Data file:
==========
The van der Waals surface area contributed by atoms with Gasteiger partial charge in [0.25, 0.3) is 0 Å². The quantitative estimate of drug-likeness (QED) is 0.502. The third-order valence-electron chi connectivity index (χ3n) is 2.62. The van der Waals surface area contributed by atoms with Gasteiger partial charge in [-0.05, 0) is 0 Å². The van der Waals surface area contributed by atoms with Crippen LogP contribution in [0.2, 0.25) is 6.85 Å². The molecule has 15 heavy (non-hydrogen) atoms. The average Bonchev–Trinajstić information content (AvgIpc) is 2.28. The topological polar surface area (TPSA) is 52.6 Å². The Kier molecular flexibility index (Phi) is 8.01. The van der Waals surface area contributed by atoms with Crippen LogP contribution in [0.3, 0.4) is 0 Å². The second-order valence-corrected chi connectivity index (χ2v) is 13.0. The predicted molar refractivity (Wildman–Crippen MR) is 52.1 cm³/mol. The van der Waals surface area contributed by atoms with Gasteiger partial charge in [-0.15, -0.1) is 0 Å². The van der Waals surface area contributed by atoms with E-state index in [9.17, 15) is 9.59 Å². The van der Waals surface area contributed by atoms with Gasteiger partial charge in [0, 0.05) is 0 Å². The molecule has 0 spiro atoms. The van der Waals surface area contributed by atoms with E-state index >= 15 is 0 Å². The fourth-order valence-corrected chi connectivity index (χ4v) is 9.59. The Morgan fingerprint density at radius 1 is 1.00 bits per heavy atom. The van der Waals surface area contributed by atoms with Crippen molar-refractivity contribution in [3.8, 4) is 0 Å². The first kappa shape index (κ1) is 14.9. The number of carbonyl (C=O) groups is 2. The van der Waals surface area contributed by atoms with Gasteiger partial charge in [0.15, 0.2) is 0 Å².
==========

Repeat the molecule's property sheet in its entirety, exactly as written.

The van der Waals surface area contributed by atoms with Gasteiger partial charge in [0.25, 0.3) is 0 Å². The quantitative estimate of drug-likeness (QED) is 0.502. The third-order valence-electron chi connectivity index (χ3n) is 2.62. The van der Waals surface area contributed by atoms with Gasteiger partial charge in [-0.05, 0) is 0 Å². The van der Waals surface area contributed by atoms with Crippen LogP contribution in [0.2, 0.25) is 6.85 Å². The molecule has 15 heavy (non-hydrogen) atoms. The average Bonchev–Trinajstić information content (AvgIpc) is 2.28. The topological polar surface area (TPSA) is 52.6 Å². The Kier molecular flexibility index (Phi) is 8.01. The van der Waals surface area contributed by atoms with Crippen LogP contribution in [0.3, 0.4) is 0 Å². The second-order valence-corrected chi connectivity index (χ2v) is 13.0. The predicted molar refractivity (Wildman–Crippen MR) is 52.1 cm³/mol. The van der Waals surface area contributed by atoms with Gasteiger partial charge in [-0.15, -0.1) is 0 Å². The van der Waals surface area contributed by atoms with E-state index in [9.17, 15) is 9.59 Å². The van der Waals surface area contributed by atoms with Gasteiger partial charge in [0, 0.05) is 0 Å². The molecule has 0 spiro atoms. The van der Waals surface area contributed by atoms with E-state index >= 15 is 0 Å². The fourth-order valence-corrected chi connectivity index (χ4v) is 9.59. The Morgan fingerprint density at radius 1 is 1.00 bits per heavy atom. The van der Waals surface area contributed by atoms with Crippen molar-refractivity contribution in [3.8, 4) is 0 Å². The first kappa shape index (κ1) is 14.9. The number of carbonyl (C=O) groups is 2. The van der Waals surface area contributed by atoms with Gasteiger partial charge in [0.15, 0.2) is 0 Å².